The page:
Turns out we all like free stuff more than the stuff we actually have to pay for. Not the biggest breakthrough in human psychology, but passing on even those apps that cost under a dollar to purchase is a trend that could still transform the mobile app market for both the users and the developers.
An analytics firm called Flurry published a report demonstrating the shift in the app industry: between 2010 and 2012, free apps on the Apple Store comprised about 80% of all available applications. But that number quickly rose to 90% at the start of 2013, and of the remaining 10%, over half goes to the apps that fall in the “under $0.99” category. There are still a couple of categories in which paid apps have a decent possibility of ranking in the top 10, mostly the utilitarian sections of the market like productivity, weather reports, health and fitness etc. But departments of gaming and social networks are now almost exclusively dominated with free and freemium apps, Minecraft being the only game in the top 10 that requires any cash to be able to play.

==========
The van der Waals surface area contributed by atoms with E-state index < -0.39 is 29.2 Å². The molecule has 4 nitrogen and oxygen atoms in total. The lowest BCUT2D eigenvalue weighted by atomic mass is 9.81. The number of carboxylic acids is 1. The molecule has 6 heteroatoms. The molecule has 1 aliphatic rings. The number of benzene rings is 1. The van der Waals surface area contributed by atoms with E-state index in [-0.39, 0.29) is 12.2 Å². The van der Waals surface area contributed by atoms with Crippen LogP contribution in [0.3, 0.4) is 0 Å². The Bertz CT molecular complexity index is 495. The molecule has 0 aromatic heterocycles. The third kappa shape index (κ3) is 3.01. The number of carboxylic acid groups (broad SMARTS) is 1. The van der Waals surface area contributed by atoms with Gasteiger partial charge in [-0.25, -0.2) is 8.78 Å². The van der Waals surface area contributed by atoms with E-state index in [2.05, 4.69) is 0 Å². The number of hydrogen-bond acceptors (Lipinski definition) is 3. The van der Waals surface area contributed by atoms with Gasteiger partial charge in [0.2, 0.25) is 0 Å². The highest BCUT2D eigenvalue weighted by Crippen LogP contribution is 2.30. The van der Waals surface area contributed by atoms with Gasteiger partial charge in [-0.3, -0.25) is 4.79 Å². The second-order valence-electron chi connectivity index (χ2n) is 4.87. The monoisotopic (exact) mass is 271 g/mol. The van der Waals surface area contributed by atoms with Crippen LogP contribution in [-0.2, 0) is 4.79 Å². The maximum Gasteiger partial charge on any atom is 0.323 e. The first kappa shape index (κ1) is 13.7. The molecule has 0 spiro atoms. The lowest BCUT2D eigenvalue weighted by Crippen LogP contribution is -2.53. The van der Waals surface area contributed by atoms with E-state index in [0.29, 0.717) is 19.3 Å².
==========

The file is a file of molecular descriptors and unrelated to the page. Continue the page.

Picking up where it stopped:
Many developers are disappointed by the trend, claiming that most apps still cost less than buying a medium-sized cappuccino in a decent coffee shop. But the fact is that if people drank coffee as much as they downloaded apps, they would both overdose on caffeine and be completely broke by the end of the month. Those couple of dollars per app combined with in-app purchases quickly add up, leaving most users more comfortable with being spammed by ads and irritated by locked features than with more money escaping from their wallets, even if it’s only a buck or two.
So how are developers and investors supposed to make money from the apps then? Well, two main ways to profit from a free app are to include ads, or to go freemium, meaning that the app itself is free, but many of the most important features still require you to cash should you want to use them. In games, you can either spend hours and days collecting virtual coins to buy that new golden armor for your avatar, or you can spend a couple of dollars to get a week’s worth of in-game cash at your disposal immediately. And since the top free games currently rake in more profit than most of their paid alternatives, it looks like many people are willing to pay to get that suit early. Just, apparently, not willing to pay before they see what the suit looks like in the first place.